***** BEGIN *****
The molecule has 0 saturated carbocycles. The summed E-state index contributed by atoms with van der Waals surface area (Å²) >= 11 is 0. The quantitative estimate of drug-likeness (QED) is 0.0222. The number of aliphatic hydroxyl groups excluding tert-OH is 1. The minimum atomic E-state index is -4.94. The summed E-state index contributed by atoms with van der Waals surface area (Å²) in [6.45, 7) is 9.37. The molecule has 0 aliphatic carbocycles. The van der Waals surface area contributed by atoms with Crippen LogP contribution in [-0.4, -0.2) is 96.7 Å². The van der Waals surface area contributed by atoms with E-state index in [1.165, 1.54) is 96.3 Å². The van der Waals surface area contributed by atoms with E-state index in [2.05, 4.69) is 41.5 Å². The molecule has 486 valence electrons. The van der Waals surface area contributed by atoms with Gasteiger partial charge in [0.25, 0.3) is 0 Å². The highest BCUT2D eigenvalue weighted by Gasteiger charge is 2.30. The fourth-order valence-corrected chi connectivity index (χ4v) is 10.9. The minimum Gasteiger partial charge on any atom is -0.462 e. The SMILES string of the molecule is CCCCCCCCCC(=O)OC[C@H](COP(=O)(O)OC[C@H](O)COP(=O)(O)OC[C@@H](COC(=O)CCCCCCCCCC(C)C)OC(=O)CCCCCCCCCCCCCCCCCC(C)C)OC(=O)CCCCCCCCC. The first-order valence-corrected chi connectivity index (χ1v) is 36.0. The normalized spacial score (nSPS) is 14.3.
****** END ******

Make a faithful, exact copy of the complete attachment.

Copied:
The molecule has 0 saturated carbocycles. The summed E-state index contributed by atoms with van der Waals surface area (Å²) >= 11 is 0. The quantitative estimate of drug-likeness (QED) is 0.0222. The number of aliphatic hydroxyl groups excluding tert-OH is 1. The minimum atomic E-state index is -4.94. The summed E-state index contributed by atoms with van der Waals surface area (Å²) in [6.45, 7) is 9.37. The molecule has 0 aliphatic carbocycles. The van der Waals surface area contributed by atoms with Crippen LogP contribution in [-0.4, -0.2) is 96.7 Å². The van der Waals surface area contributed by atoms with E-state index in [1.165, 1.54) is 96.3 Å². The van der Waals surface area contributed by atoms with E-state index in [2.05, 4.69) is 41.5 Å². The molecule has 486 valence electrons. The van der Waals surface area contributed by atoms with Gasteiger partial charge in [0.25, 0.3) is 0 Å². The highest BCUT2D eigenvalue weighted by Gasteiger charge is 2.30. The fourth-order valence-corrected chi connectivity index (χ4v) is 10.9. The minimum Gasteiger partial charge on any atom is -0.462 e. The SMILES string of the molecule is CCCCCCCCCC(=O)OC[C@H](COP(=O)(O)OC[C@H](O)COP(=O)(O)OC[C@@H](COC(=O)CCCCCCCCCC(C)C)OC(=O)CCCCCCCCCCCCCCCCCC(C)C)OC(=O)CCCCCCCCC. The first-order valence-corrected chi connectivity index (χ1v) is 36.0. The normalized spacial score (nSPS) is 14.3.